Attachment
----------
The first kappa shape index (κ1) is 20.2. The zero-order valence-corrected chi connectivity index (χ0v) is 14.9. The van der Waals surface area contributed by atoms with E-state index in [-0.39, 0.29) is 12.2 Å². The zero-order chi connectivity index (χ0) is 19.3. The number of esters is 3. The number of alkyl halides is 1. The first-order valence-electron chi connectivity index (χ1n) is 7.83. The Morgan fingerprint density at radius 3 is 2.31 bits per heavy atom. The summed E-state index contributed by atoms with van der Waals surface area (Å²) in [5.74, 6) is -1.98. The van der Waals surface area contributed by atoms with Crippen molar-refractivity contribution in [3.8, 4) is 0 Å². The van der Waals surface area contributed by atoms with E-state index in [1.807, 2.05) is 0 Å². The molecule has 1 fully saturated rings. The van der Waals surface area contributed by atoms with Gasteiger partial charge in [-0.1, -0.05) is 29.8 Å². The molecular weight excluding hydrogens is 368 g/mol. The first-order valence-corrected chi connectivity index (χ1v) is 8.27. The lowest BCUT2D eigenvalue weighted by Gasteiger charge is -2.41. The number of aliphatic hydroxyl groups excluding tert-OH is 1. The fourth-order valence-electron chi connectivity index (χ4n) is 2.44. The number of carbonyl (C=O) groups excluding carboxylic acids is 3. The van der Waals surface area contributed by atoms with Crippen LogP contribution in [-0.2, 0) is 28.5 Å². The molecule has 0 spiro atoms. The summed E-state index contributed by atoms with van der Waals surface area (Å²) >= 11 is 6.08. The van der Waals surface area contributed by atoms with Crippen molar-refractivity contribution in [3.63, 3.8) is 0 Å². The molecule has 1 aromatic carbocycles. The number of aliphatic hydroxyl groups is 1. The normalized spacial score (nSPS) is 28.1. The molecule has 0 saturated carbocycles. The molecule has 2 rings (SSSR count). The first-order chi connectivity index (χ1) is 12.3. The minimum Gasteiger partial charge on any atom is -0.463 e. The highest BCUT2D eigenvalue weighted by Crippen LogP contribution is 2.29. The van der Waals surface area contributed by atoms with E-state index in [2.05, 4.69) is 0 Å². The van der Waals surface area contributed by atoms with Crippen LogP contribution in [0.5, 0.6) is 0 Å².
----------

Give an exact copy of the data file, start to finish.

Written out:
The first kappa shape index (κ1) is 20.2. The zero-order valence-corrected chi connectivity index (χ0v) is 14.9. The van der Waals surface area contributed by atoms with E-state index in [-0.39, 0.29) is 12.2 Å². The zero-order chi connectivity index (χ0) is 19.3. The number of esters is 3. The number of alkyl halides is 1. The first-order valence-electron chi connectivity index (χ1n) is 7.83. The Morgan fingerprint density at radius 3 is 2.31 bits per heavy atom. The summed E-state index contributed by atoms with van der Waals surface area (Å²) in [5.74, 6) is -1.98. The van der Waals surface area contributed by atoms with Crippen molar-refractivity contribution in [3.8, 4) is 0 Å². The van der Waals surface area contributed by atoms with E-state index in [1.807, 2.05) is 0 Å². The molecule has 1 fully saturated rings. The van der Waals surface area contributed by atoms with Gasteiger partial charge in [-0.1, -0.05) is 29.8 Å². The molecular weight excluding hydrogens is 368 g/mol. The first-order valence-corrected chi connectivity index (χ1v) is 8.27. The lowest BCUT2D eigenvalue weighted by Gasteiger charge is -2.41. The number of aliphatic hydroxyl groups excluding tert-OH is 1. The fourth-order valence-electron chi connectivity index (χ4n) is 2.44. The number of carbonyl (C=O) groups excluding carboxylic acids is 3. The van der Waals surface area contributed by atoms with Crippen LogP contribution in [-0.2, 0) is 28.5 Å². The molecule has 0 spiro atoms. The summed E-state index contributed by atoms with van der Waals surface area (Å²) >= 11 is 6.08. The van der Waals surface area contributed by atoms with Crippen molar-refractivity contribution in [3.63, 3.8) is 0 Å². The molecule has 1 aromatic carbocycles. The number of aliphatic hydroxyl groups is 1. The normalized spacial score (nSPS) is 28.1. The molecule has 0 saturated carbocycles. The molecule has 2 rings (SSSR count). The first-order chi connectivity index (χ1) is 12.3. The minimum Gasteiger partial charge on any atom is -0.463 e. The highest BCUT2D eigenvalue weighted by Crippen LogP contribution is 2.29. The van der Waals surface area contributed by atoms with E-state index in [2.05, 4.69) is 0 Å². The van der Waals surface area contributed by atoms with Crippen LogP contribution in [0.5, 0.6) is 0 Å².